Presidents Barack Obama and Dimitry Medvedev at their first meeting on April 1, 2009 in London, UK
There is no shortage of solicited and unsolicited advisors and pieces of advice for the upcoming Obama-Medvedev summit this week in Moscow. Some of the advice is pretty reasonable; for the most part it is best ignored. One's first instinct is to stay away from this cacophony and try to moderate one's expectations so as not to be hugely disappointed later.
However, the temptation to weigh in with one's particular advice is very high. Since both Obama and Medvedev are Internet users one does not have to send a letter to the White House or the Kremlin and wait for the routine answer from some clerk. Chances are that both or at least one of them will surf the Net on the eve of the summit and pay attention to some of the items.
While President Reagan was strongly anti-Soviet, he was not anti-Russian like many of those who would seek to claim his legacy
My message to Obama is very simple and straightforward. Some people compare him to John Kennedy. This is fine, Kennedy was definitely a remarkable figure -- but why not try to raise the sights to the level of Ronald Reagan? Why not finish the job that Reagan started but his followers squandered away? Reagan wanted to confine Communism to the garbage dump of history, but at the same time he dreamed of making a liberated Russia an integral part of the West.
The two young leaders will do well to remember the feat performed by their predecessors Ronald Reagan and Mikhail Gorbachev: they ended the Cold War. Obama and Medvedev must be well aware that if it had not been for "Ronny and Gorby," the Cold War would not have ended the way it did. The U.S.-Soviet confrontation could have extended well into 21st century, and the nuclear option could not have been ruled out. However, the overlapping visions of Reagan and Gorbachev ensured that the collapse of communism was relatively bloodless. These visions met with resistance from an array of forces, but both leaders succeeded despite trenchant opposition of their hawkish advisors.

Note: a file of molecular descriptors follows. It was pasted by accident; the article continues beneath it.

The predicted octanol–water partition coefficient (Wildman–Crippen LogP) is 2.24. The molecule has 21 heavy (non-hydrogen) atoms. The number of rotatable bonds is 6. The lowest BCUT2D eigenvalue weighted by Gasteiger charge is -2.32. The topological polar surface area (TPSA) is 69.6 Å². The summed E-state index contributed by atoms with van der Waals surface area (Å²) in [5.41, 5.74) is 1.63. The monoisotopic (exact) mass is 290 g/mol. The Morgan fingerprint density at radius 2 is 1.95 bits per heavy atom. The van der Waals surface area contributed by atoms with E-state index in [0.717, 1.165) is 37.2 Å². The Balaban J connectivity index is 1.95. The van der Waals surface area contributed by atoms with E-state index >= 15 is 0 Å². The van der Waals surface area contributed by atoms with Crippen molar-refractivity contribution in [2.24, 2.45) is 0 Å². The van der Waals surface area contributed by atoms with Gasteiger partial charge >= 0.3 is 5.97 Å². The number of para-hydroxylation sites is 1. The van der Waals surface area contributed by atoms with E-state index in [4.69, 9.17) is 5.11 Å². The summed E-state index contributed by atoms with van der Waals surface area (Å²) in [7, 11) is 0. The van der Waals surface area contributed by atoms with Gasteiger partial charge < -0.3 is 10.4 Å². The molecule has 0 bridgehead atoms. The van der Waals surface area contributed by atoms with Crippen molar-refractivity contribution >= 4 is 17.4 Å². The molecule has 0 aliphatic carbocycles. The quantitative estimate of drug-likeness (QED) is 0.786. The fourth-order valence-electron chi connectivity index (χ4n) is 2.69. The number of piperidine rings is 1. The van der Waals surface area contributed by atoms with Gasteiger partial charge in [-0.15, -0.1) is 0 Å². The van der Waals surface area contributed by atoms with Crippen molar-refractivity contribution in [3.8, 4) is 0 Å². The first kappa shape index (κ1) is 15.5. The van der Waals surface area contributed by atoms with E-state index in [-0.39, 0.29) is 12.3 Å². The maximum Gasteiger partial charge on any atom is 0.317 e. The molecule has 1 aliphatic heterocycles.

Unfortunately, the collapse of Communism was not followed by what should have been a logical continuation of the process: Russia's integration in the West. George Bush Sr. administration's talk of transition to a new security paradigm "from Vancouver to Vladivostok" turned out to be just that: talk. Empty rhetoric.
Still, it is encouraging that this idea is not quite dead yet, and 20 years on there are some indications of it entering the reviving mode. President Medvedev's repeated calls for a new European security architecture is a step in the right direction. However, the terms should be changed as soon as possible: America should be added to the equation, and the goal should be Euro-Atlantic, not just European security.
Perhaps Medvedev's original idea was to win European hearts and minds and diminish America's influence on the European continent. If this was the case, it was pretty naive. Europe and America sometime see things differently, but when push comes to shove, they are definitely together, with or without Russia.
Building a Euro-Atlantic security architecture is obviously not an easy job, but I am sure there are enough bright minds in the American, European and Russian military establishments who can handle it. If Obama and Medvedev can at least agree that Euro-Atlantic security is the logical way to go, then they can definitely claim success for the summit -- and we would wholeheartedly agree.
Edward Lozansky is president of American University in Moscow.